The emerging importance of women as a voting block showed up in Congress Wednesday when the Joint Economic Committee held its first hearing in eight years on the economic problems of women. It looked, for a while at least, as if the age of enlightenment had dawned with radiant impartiality, as male after male member of the committee expressed concern about women's economic troubles. Clearly, women in Congress have found allies, but at least one conservative remained true to his stripes, even as the administration's policies toward women lay savaged on the hearing room floor.
The committee heard from expert witnesses such as Ray Marshall, former secretary of labor; Dr. Barbara Bergmann, professor of economics at the University of Maryland, and Eileen Stein, former general counsel to the U.S. Civil Rights Commission. They spoke of the employment problems of divorced mothers; of the elderly poor, most of whom are women; of the wage gap (women earn 60 percent of what men earn), of discrimination and occupational segregation that perpetuate the gap. They argued convincingly that the Reagan administration has failed to address these problems and has, in fact, aggravated them.
They catalogued in devastating detail the "feminization" of poverty--one out of every three female-headed households is poor, more than 5 million children live in poverty--and the harm being inflicted on these families by cuts in subsidized day-care and training programs that enabled poor women to get jobs; by the retreat from affirmative action; and by the drastic reductions in work incentives for welfare mothers.
"Much of what has been done to help women is threatened," warned Margaret Heckler (R-Mass.). RR ep. Frederick W. Richmond R (D-N.Y.) was particularly critical of the day-care situation. The United States, he said, is "the only industrialized country in the world that doesn't have universal day care." After Sen. Nancy Kassebaum (R-Kan.) testified, he asked pointedly: "Shouldn't you be using your enormous clout to educate this administration?"
She's been trying, she said.
The foolishness of some policies was vividly illustrated by Rep. Patricia Schroeder (D-Col.) when she described how important day care is to poor mothers trying to get training. "It's cheaper for taxpayers to subsidize their day care rather than subsidize the whole family on welfare," she said.
Chalmers P. Wylie, a conservative Republican from Ohio, gave Bergmann an opportunity to get to the heartlessness of the administration when he challenged her statement that the "Reagan administration has declared economic war on women." That, he said, was "a little ridiculous."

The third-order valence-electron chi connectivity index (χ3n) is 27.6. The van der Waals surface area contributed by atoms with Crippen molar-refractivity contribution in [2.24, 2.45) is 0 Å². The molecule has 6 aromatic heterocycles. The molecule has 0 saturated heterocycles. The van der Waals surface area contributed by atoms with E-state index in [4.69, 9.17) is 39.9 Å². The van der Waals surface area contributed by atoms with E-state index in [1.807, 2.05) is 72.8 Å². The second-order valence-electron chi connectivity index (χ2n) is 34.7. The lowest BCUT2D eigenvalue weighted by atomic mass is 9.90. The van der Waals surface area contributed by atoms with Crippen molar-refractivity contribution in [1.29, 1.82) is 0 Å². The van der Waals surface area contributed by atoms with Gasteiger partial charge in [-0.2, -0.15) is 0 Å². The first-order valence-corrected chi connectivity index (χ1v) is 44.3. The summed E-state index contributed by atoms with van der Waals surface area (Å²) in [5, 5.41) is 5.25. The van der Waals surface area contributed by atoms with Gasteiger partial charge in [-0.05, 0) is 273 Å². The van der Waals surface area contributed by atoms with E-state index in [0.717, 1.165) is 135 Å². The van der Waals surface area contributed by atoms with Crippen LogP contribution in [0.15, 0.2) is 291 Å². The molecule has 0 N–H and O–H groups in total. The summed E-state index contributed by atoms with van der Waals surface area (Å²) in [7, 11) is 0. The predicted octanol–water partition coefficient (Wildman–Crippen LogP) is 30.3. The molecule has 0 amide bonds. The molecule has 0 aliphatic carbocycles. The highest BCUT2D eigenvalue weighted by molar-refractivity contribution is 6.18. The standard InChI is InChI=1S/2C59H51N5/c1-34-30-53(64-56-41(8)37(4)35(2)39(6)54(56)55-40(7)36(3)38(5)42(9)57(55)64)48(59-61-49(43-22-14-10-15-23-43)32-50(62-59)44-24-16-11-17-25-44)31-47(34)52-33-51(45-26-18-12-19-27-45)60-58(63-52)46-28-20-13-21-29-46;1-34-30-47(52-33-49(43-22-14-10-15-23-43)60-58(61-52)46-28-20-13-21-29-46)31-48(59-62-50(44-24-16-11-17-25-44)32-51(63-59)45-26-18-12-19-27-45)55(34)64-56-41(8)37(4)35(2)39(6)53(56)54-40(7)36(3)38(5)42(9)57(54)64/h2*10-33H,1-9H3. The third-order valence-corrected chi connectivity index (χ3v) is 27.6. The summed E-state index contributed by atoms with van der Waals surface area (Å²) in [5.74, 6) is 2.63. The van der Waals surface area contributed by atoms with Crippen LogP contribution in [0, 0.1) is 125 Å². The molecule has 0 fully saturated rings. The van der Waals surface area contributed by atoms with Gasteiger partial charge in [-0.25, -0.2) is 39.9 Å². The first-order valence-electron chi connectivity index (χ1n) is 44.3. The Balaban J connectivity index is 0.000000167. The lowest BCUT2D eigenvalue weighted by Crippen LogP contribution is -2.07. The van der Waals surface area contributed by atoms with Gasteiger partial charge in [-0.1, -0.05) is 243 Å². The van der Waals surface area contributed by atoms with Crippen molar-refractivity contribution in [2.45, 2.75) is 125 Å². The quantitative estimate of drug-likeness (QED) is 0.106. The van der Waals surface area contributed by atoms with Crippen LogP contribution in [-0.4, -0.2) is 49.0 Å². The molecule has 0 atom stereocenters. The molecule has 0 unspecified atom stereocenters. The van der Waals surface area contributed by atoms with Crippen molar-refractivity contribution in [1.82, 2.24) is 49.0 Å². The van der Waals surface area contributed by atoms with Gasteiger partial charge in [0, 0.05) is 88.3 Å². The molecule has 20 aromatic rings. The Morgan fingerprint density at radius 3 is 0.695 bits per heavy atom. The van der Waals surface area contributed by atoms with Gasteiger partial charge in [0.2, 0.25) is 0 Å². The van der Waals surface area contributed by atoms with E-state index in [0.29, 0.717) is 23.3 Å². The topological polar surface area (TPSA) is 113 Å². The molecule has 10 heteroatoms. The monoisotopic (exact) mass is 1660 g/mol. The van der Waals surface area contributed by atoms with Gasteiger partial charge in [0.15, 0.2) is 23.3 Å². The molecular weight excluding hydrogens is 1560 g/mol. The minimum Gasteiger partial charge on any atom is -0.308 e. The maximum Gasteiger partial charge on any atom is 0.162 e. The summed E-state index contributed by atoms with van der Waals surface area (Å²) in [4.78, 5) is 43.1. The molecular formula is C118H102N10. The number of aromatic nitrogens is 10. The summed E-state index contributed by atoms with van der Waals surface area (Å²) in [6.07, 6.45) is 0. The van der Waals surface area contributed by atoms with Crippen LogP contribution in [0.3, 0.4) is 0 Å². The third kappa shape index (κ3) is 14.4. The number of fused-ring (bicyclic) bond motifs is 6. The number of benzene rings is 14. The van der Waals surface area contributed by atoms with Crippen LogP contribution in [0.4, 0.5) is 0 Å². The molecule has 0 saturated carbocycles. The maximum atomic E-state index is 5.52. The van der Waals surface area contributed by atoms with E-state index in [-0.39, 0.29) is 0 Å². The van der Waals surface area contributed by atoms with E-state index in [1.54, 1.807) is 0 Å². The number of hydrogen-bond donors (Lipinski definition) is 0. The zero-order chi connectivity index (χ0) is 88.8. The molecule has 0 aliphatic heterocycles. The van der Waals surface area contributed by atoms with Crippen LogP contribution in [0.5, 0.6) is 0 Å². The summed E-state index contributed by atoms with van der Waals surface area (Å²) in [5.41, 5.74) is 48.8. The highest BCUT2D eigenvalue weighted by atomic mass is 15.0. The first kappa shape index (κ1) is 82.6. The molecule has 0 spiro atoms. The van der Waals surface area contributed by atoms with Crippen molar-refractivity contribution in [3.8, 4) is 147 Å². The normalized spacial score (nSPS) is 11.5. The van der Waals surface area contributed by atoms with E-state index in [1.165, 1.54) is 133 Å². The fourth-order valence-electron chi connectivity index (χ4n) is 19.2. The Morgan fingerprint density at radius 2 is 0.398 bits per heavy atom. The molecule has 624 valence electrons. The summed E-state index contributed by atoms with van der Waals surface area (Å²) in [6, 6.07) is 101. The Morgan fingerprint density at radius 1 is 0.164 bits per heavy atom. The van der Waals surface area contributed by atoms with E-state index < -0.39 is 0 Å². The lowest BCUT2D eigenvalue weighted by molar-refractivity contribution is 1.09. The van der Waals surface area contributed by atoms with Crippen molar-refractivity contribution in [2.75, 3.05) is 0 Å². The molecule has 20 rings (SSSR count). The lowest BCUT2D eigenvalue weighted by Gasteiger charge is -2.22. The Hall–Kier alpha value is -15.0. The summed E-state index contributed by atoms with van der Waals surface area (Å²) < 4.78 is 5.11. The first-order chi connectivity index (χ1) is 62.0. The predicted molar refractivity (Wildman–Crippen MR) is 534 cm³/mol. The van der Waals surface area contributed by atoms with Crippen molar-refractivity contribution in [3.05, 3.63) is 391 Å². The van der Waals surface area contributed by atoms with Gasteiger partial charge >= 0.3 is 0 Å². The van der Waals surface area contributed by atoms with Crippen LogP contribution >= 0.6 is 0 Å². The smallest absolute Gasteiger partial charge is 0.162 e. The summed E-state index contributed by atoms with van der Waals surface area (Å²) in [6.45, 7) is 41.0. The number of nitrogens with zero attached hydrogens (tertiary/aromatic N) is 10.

"Women need equal employment opportunity and we are doing the reverse," she responded. "Women need to get off welfare and they are being slapped in the face and told to get back on welfare. Women need to be trained and training programs are being cut."
"Not just for women," responded Wylie.
"You've just heard women need it more and the programs are most effective for women," she retorted. "Virtually every program of the Reagan administration has hurt women, particularly poor women." WW ylie, who recently exhibited his W concern for the poor with an amendment that curtails housing subsidies in areas with rent control, reached back for the last pitch. "What about the huge reductions in the estate taxes?"
"That," she responded, "will only benefit very rich women."
Minutes later Wylie was wondering why on earth employers wouldn't hire women.
"Tradition and the cost of breaking some of these patterns," Bergmann responded. "If you have 20 men in a shop and you bring in a woman it may create problems and even reduce productivity for a while. Employers don't want to do that. They have to be forced to do that. If we don't do something, we're going to have an increasingly economically depressed class of women and their children, and Mr. the Rev. Jerry Falwell isn't going to be able to do anything about that with all of his praying."
Wylie, who addressed Bergmann and another economist who testified as "Miss"--both hold doctorates and professorships--proved to be quite unreconstructed. "I," he announced in the end, "happen to be one of those men who think women are smarter than men."
No doubt some of his best friends are women, too.